The Ridge Landfill Community Trust recently pledged $1 million to increase tree cover in Chatham-Kent, specifically in South Kent.
The trust will provide the cash, while the municipality and the Lower Thames Valley Conservation Authority (LTVCA) have partnered to get the job done.
The funds are to be used over a 10-year period to create added forest cover, wetlands and grasslands habitat.
Randall Van Wagner, manager, conservation lands and services with the LTVCA, said the funds could be utilized to enhance and create buffer strips along municipal drains and create windbreaks.
The buffer strips could be grassland habitat rather than trees.
“Trees aren’t always the best solution along the edges of municipal drains,” he said.
Van Wagner said the funds will be spent exclusively in South Kent, on land bordered by Kent Bridge Road to the east, Merlin Road to the West, between the Thames River to the north and the Lake Erie shoreline to the south.
Chatham-Kent Mayor Darrin Canniff credited South Kent Coun. Anthony Ceccacci for being an “instigator, in a good way” for helping to make this a reality.
The councillor said it is something he had been working on for months.
“It’s a great feeling to know that six-and-a-half months of hard work is going right back into our community to our environment and it’s going to be a legacy project for the community,” he said. “It’s just really a good feeling to see this amazing benefit coming to our community and to know we have a partnership over the next 10 years that’s going to benefit our children and our children’s children.”
Ceccacci said he may have gotten the proverbial ball rolling, but credited the Ridge Landfill Community Trust for doing the heavy lifting by committing to providing the funding.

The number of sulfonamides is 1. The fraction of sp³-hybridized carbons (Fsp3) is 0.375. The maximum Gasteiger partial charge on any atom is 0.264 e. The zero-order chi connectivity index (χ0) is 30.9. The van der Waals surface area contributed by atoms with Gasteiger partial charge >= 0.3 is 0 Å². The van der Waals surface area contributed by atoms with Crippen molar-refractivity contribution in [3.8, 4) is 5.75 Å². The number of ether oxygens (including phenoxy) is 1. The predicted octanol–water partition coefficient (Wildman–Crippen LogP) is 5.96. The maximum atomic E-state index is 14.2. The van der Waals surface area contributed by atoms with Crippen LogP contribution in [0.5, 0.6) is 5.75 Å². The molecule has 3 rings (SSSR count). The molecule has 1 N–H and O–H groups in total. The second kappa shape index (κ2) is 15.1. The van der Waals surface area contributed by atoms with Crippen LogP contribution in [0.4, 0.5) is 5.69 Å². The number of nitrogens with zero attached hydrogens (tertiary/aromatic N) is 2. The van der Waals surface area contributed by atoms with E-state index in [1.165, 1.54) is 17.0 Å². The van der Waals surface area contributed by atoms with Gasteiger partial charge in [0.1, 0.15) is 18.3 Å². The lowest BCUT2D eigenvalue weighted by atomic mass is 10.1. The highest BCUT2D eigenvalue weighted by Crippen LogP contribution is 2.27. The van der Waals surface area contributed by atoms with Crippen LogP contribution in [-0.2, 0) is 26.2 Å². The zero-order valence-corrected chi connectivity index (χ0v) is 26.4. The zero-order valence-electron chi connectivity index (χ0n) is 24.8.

Cathy Smith, project manager with Waste Connections Canada, owners of The Ridge Landfill, said the firm recently planted 11,000 trees on the property around the landfill and committed 25 acres of land to be returned to its natural state.
And then Ceccacci came along to pique their interest.
The matter went to the committee that oversees the disbursement of the trust funds after that.
“We are incredibly proud that the Trust has elected to provide this money to be used to protect the local environment and create a healthier ecosystem for future generations,” she said. “This will be a legacy for this existing Community Trust, which is made up of very dedicated and hard-working members, many of whom have been with the Trust for decades.”
Van Wagner said Chatham-Kent has about six per cent natural cover – Carolinian forest, prairie and wetlands, the lowest of any upper-tier municipality in Ontario. In terms of tree cover, the number hovers at about three per cent.
Instead, Chatham-Kent is like one massive garden.
“We have lost some due to tree cutting but we’ve been planting around 100,000 trees per year,” he said. “A million dollars? Jeez, it’s huge. We can really see some impact from this.”
No one will say how many trees will be planted with this commitment as natural grassland and wetlands could be involved, but Van Wagner said each seedling costs about $1.
Further, Mark Peacock, CEO for the LTVCA, is confident they’ll be able to land other partners for the project, adding additional dollars.
“We are confident with the assistance of other partners, the funds can be turned into $3 million over the next decade,” he said. “But that $3 million wouldn’t happen without this generous donation.”
Linda McKinlay, chair of the LTVCA, said everyone connected with the conservation authority is looking forward to getting to work.
“Our board of directors and staff are very excited about this donation as we have a proven track record of finding matching dollars; for turning this donation into something greater,” she said. “But this announcement, oh my, it’s big!”
Earlier this month, Ceccacci successfully introduced a motion to direct municipal administration to prepare a report with the goal of planting a minimum of one-million trees within four years, identifying public lands that can be utilized to help make this a reality, looking at how other communities are addressing tree planting, seeing how to encourage land owners to plant and maintain tree cover and find partners who can help make the goal a reality.